This embodiment like the in situ embodiment, may be modified by having the inner loop process more than one pair of units of data to reduce the loop overhead at the cost of some additional complexity in the outer loop.
The program embodying the present invention requires a single parameter PARM which gives the address of a list of six parameters controlling the rotation. These parameters are stored in a 24-byte buffer; all parameters are full 4 byte words. FIXED(31) specifies a 4 byte value; PTR(31) indicates variables which will be addresses. The six parameters are:
______________________________________DCLPARM PTR(31); DCL______________________________________1 LIST BASED(PARM),2 INIMAGE PTR(31),2 OUTIMAGE PTR(31),2 ROWS FIXED(31),2 COLS FIXED(31),2 IWID FIXED(31),2 OWID FIXED(31);______________________________________
INIMAGE-Pointer to the first byte (i.e. the upper left-hand corner byte) of the original image.
OUTIMAGE-Pointer to the location where the first byte of the output image is to be stored.
ROWS-Number of lines in the original image. (Corresponds to "r" in FIGS. 1, 2, and 3.)
COLS-Number of (byte) columns in the original image. (Corresponds to "c" in FIGS. 1, 2, and 3.)
IWID-Number of (byte) columns in the image of which the original image is a part. If IWID=0, the width of the original image (COLS) is substituted for IWID. (IWID corresponds to "w" in FIGS. 1, 2, and 3.)
OWID-Number of (byte) columns in the image of which the output image is a part. If OWID=0, the width of the output image (COLS) is substituted for OWID. (OWID corresponds to "ow" in FIGS. 1, 2, and 3.)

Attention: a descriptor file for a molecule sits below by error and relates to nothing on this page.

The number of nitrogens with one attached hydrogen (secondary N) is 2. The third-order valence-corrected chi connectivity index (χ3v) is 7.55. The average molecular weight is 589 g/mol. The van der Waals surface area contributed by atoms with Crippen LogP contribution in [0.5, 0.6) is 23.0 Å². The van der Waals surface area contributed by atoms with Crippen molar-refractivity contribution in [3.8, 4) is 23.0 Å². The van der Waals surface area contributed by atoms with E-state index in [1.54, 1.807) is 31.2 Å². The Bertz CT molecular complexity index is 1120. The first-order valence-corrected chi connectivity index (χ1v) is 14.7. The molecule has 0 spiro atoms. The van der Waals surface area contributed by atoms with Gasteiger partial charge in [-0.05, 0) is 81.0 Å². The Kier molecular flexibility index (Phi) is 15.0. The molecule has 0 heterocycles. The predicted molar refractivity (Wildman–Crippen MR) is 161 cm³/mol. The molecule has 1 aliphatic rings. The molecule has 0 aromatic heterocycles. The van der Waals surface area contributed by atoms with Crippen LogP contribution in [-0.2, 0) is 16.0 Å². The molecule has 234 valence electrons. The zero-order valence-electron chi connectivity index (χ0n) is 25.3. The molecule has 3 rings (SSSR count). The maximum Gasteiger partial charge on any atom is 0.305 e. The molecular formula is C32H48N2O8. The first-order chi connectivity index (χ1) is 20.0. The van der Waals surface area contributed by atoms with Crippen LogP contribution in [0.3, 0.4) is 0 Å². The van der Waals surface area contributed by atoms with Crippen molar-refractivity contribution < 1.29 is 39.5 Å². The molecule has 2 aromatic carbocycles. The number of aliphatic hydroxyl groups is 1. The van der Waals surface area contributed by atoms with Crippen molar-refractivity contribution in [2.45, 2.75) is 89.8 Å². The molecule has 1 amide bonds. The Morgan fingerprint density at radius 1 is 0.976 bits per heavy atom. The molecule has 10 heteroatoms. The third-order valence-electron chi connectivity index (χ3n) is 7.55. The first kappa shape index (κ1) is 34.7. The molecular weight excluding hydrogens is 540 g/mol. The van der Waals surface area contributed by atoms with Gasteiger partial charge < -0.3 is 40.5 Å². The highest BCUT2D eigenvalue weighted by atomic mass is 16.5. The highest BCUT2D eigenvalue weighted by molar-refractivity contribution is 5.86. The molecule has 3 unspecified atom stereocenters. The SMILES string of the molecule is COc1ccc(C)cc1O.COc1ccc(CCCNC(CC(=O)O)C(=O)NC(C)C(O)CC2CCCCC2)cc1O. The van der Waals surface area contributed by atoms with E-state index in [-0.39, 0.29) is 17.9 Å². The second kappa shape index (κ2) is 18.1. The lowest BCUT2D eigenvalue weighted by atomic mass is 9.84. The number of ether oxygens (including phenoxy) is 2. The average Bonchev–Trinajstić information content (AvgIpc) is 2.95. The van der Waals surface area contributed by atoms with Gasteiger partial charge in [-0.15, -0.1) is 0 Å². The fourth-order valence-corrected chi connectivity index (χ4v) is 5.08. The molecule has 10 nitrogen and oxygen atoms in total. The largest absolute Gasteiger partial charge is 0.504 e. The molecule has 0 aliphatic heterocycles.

The program rotates an image of ROWS rows and COLS columns beginning at the address pointed to by INIMAGE. The rotation is by 180 degrees. The rotated image is placed at the address pointed to by OUTIMAGE. The input and/or output images may be part of a larger image. The input and output widths (IWID and OWID) give the number of columns in the containing input and output images. A value of zero for either IWID or OWID indicates that the corresponding image is not contained in a larger image.
INIMAGE and OUTIMAGE may point to the same address. In this case the image is rotated in situ, and IWID and OWID must be equal. If INIMAGE and OUTIMAGE do not point to the same address, the input and output areas may not overlap. If the area of storage between the beginning and the end of the input image overlaps the area of storage between the beginning and end of the output image (conceptually, if any line of the containing image contains lines from both the input and output images), then the widths of the input and output containing images must be equal (i.e. IWID must equal OWID).
Separate processing occurs for in situ and not in situ rotation. A test is made to see which process is to be used and a branch to the appropriate code occurs.
For in situ rotation, the pointers "p1" and "p2" are set to point to the middle of the image. "p1" steps back toward the beginning of the image, and "p2" steps forward toward the end of the image. After each step, two pairs of words are examined. If both words in a pair are zero, no action is necessary. Otherwise, the words are reversed and swapped (with the special cases where one of the words is zero being handled separately). A word is reversed by doing a table lookup to reverse each byte and reversing the order of the bytes in the word.
If the image being reversed is in contiguous storage (i.e. IWID=OWID=COLS), the entire image can be done within the inner loop (the loop which processed two words). If the image is imbedded in a larger image, the pointers must be reset at the end of each line to avoid altering data outside of the image which is being reversed. Each iteration of the outer loop processes two rows, one before the middle of the image and one after.